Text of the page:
Investigating injustice: Michael Jung on his work with UNICEF in Bangkok, Thailand

Michael Jung at UNICEF

Photo courtesy of Michael Jung

The Chayes International Public Service Fellowships provide Harvard Law School students with the opportunity to spend eight weeks engaged in international public service within the governments of developing nations and those making difficult transitions to peace, stability, and democracy, as well as the inter-governmental and non-governmental organizations that support them. This year, nineteen students were awarded 2016 Chayes International Public Service Fellowships for work in 13 countries.

In a recent post on the HLS International Legal Studies blog, Michael Jung ’18 wrote about his experience working with UNICEF in Bangkok, Thailand, researching and gaining an overview of the current and future landscape of juvenile justice in the region.

Working at the UNICEF East Asia and Pacific Regional Office (EAPRO) in Bangkok has been a phenomenal learning experience. My work primarily deals with violence against children and justice for children in the 28 countries that are overseen by EAPRO.

I’ve been writing and conducting extensive legal research and legislative and policy analyses. It’s been fascinating to observe the incredibly diverse legal frameworks on children and juvenile justice, and particularly exciting to see the legislative reforms and initiatives in recent and upcoming months.

On top of the respectable mandate of UNICEF, every person in our office is inspirational, and my supervisor is simply fantastic with profound expertise and experience in this field. I already feel as though I have been with UNICEF for years.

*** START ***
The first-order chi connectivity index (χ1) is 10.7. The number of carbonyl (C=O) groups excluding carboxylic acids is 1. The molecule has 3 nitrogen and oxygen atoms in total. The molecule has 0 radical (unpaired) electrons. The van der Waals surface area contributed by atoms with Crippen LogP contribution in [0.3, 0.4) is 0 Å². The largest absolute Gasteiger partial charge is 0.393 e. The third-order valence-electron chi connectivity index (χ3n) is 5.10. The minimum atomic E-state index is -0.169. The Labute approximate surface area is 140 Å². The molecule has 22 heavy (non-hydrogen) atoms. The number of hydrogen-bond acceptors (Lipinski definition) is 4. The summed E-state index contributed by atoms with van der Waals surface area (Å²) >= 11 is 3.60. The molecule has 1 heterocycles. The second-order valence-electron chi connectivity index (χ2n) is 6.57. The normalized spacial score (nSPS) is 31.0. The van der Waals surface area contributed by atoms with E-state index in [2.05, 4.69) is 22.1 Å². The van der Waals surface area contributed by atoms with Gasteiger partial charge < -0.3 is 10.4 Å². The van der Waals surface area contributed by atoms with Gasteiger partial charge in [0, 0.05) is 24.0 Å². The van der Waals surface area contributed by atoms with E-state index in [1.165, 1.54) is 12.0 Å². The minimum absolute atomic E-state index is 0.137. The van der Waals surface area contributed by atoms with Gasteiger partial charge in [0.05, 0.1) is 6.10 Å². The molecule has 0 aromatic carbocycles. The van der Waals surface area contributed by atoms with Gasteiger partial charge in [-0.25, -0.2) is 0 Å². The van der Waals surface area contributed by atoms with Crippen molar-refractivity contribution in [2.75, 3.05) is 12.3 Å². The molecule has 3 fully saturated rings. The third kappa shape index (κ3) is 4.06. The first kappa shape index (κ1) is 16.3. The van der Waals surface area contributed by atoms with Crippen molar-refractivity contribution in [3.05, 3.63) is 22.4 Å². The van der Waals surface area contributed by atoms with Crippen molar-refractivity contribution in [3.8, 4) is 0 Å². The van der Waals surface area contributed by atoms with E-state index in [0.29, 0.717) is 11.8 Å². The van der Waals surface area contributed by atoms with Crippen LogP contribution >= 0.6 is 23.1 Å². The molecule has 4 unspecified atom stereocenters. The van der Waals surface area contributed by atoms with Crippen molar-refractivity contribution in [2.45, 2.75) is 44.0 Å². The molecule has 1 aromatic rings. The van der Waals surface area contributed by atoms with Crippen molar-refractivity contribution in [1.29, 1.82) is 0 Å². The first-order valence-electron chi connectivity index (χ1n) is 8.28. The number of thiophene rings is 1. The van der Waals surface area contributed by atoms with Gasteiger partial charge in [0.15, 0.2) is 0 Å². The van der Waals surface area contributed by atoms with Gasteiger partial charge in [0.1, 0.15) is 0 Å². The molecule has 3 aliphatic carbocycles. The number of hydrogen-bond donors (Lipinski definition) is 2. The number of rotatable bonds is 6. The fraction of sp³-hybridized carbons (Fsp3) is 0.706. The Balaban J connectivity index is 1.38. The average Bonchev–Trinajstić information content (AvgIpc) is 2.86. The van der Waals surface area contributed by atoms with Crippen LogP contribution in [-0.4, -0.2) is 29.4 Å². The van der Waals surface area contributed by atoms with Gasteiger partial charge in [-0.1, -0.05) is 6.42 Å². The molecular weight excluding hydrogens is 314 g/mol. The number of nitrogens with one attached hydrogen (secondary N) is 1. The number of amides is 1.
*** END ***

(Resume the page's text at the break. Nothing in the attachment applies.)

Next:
I recently returned from a UNICEF mission to Timor-Leste that was aimed at better understanding the landscape of juvenile justice and better strategizing the efforts of UNICEF in the country. It was an extraordinary opportunity to visit a prison facility and engage with the incarcerated young persons, meet with the legal drafter of the forthcoming laws on children, and speak with various actors in the system including ministry officials, prosecutors, and legal aid organizations.

In Bangkok, I was able to visit a juvenile vocational training center for boys and assist with a juvenile justice meeting attended by representatives of the 10 ASEAN countries and other entities in the region. I also had the occasion of visiting the U.S. Embassy in Bangkok with my three HLS colleagues here and had some interesting discussions with two political officers, one dealing with human rights and another dealing with security, cybersecurity, and issues in the deep south of Thailand.

Bangkok is a wonderful place to be, especially given the number of organizations and regional bodies in the city, and my collaboration with various individuals has led to some thrilling opportunities in the months to come. The weather is hot, but that is exactly the way I like it, and I love the district I live in (the older part of the city).

I couldn’t have asked for a better summer, and I look forward to seeing the types of work I will be conducting going forward!

This post was originally published on the Harvard Law School International Legal Studies blog on July 20, 2016.